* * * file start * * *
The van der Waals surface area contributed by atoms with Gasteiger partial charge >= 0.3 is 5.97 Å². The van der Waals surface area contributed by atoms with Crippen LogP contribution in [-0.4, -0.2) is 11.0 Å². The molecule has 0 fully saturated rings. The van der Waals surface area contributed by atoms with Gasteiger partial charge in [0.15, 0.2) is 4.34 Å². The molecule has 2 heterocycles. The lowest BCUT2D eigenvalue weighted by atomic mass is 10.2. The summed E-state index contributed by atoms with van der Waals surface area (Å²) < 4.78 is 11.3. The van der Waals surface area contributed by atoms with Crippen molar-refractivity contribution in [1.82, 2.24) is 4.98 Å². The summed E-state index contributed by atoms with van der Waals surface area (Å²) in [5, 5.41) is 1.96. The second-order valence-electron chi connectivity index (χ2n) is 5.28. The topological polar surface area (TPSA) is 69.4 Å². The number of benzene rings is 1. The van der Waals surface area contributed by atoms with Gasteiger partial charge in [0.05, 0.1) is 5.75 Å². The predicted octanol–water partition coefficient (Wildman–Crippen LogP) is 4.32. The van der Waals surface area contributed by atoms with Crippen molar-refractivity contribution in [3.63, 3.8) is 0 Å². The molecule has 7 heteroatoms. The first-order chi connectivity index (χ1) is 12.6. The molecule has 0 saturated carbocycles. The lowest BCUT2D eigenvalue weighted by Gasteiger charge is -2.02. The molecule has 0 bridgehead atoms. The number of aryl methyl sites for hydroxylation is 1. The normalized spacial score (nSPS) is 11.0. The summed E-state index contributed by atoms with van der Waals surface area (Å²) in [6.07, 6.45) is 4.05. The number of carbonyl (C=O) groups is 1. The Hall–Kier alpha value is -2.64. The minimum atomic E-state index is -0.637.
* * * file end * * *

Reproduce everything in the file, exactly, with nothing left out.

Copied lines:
The van der Waals surface area contributed by atoms with Gasteiger partial charge >= 0.3 is 5.97 Å². The van der Waals surface area contributed by atoms with Crippen LogP contribution in [-0.4, -0.2) is 11.0 Å². The molecule has 0 fully saturated rings. The van der Waals surface area contributed by atoms with Gasteiger partial charge in [0.15, 0.2) is 4.34 Å². The molecule has 2 heterocycles. The lowest BCUT2D eigenvalue weighted by atomic mass is 10.2. The summed E-state index contributed by atoms with van der Waals surface area (Å²) < 4.78 is 11.3. The van der Waals surface area contributed by atoms with Crippen molar-refractivity contribution in [1.82, 2.24) is 4.98 Å². The summed E-state index contributed by atoms with van der Waals surface area (Å²) in [5, 5.41) is 1.96. The second-order valence-electron chi connectivity index (χ2n) is 5.28. The topological polar surface area (TPSA) is 69.4 Å². The number of benzene rings is 1. The van der Waals surface area contributed by atoms with Gasteiger partial charge in [0.05, 0.1) is 5.75 Å². The predicted octanol–water partition coefficient (Wildman–Crippen LogP) is 4.32. The van der Waals surface area contributed by atoms with Crippen molar-refractivity contribution in [3.63, 3.8) is 0 Å². The molecule has 7 heteroatoms. The first-order chi connectivity index (χ1) is 12.6. The molecule has 0 saturated carbocycles. The lowest BCUT2D eigenvalue weighted by Gasteiger charge is -2.02. The molecule has 0 bridgehead atoms. The number of aryl methyl sites for hydroxylation is 1. The normalized spacial score (nSPS) is 11.0. The summed E-state index contributed by atoms with van der Waals surface area (Å²) in [6.07, 6.45) is 4.05. The number of carbonyl (C=O) groups is 1. The Hall–Kier alpha value is -2.64. The minimum atomic E-state index is -0.637.